In December 2019, the seasoned playwright and film producer Alex Ikawa conducted a week-long writers residency at Aramesh. His approach was iterative and decidedly practical, with short, densely packed writing assignments interspersed with one-on-one writing clinics. There were three adults and three school students from Kwale. This workshop turned out to be intense but playful, and was interspersed with daily yoga and meditation. One exercise was to make stone talk. This resulted in extraordinarily varied pieces. A valuable lesson learned was to ensure that young students not compare their writing with that of their peers.
Then Alex met with the theatre group Msenangu and made a short, silent movie based on a story they developed. When he showed them the edited movie, they burst out laughing, and self-represented so quickly, thanked all concerned. They return to rehearse at Aramesh from time to time. Watch the video: http://arameshisland.com/2020/01/06/local-actors-club/
The adults in the retreat had previous experience in writing. Narissa Allibhai writes a blog : nomadgirltales.com, that covers travel, spirituality and social causes. Faith Karimi is a well-published children’s book author. Rafique has completed a memoir and is currently writing an historical novel based in 8th Century Basra. At the end of the workshop, Faith Karimi commissioned fellow-participant Salim, a student in form 2, to write a piece on how he saved the life of a drowning boy, for publication. Rafique has restructured his entire novel storyline. Narissa is re-reading Emily Dickinson, whose poetry has greatly enriched her blog.
The lessons learned:
- Despite the astonishing productivity of the meeting, time could have been better managed.
- The community outreach, while decisive and roundly applauded, could have been discussed when negotiating with the teacher.
- The community outreach was quite a separate activity. Could it have been better integrated in light of the fact that the community participants worked in Swahili, while the writers’ workshop participants worked in English?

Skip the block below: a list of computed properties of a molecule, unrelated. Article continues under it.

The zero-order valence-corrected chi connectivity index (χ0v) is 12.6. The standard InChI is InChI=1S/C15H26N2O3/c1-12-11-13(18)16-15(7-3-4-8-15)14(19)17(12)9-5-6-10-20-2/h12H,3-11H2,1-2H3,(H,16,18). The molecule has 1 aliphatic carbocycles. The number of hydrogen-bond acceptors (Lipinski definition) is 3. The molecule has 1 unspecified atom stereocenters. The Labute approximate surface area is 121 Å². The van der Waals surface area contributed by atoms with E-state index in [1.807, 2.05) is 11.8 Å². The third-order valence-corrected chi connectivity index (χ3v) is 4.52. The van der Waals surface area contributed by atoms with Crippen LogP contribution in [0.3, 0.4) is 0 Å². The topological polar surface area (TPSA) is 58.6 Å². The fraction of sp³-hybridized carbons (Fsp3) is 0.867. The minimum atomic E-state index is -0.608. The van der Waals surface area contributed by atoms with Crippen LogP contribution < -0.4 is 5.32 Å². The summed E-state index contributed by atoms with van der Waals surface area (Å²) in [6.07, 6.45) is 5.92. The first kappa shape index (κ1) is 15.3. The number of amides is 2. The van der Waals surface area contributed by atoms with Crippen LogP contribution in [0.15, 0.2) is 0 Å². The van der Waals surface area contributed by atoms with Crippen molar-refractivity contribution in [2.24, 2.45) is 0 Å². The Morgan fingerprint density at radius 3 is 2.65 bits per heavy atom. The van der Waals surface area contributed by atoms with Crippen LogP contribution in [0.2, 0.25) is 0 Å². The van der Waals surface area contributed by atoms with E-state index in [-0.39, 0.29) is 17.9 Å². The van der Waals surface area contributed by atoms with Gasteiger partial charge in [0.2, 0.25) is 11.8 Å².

- What kind of follow-up would be effective, given that the teacher was a guest and has a demanding job based in Nairobi?
Aramesh Writers Workshop
Assignment: “Make stone talk.”
Submission by Rafique Keshavjee
The aged and worn stone stood quietly facing the far, blue ocean, remembering happier days. When it was higher and mightier, but then cracked and broke with heavy, sad thuds onto the sand.
“How proud I stood, how wary humans were as they climbed my spiky, craggy sides to get a view or smoke ganja to try to understand me and enjoy the views I offered.”
Tiktok, tiktok, groan, crack, thud. A big piece of my belly, proudly sticking out, falls onto a poor fisherman hacking at a dying turtle. His friends run out just in time, but he is too busy preparing the meal to hear the fatal crack. They lose their friend and miss the feast. They can’t drag the body out, and are too squeamish to hack off the uncrushed parts —how can they have a funeral with only parts of a body?
My victim’s soul rushes at me in rage. “Why me?” He screams, “and why couldn’t you wait just ten seconds?!”
“Me, wait? What is time?” I reply to, or rather, through him, “You are nothing to me. I have seen countless of you come and go. I know not want of food, nor hope for good or fear of evil. I am formed already and will remain so, until water, much more patient than any of you, claims me. She comes either from clouds, with gentle determination, causing crack and crash from my belly, or from the blue ocean, egged by the moon to smash at my caves and promontories, to snatch bits of me, over eons and eons. I thus give over to the ocean, me young and proud, the Ocean old and patient, the Queen of Time.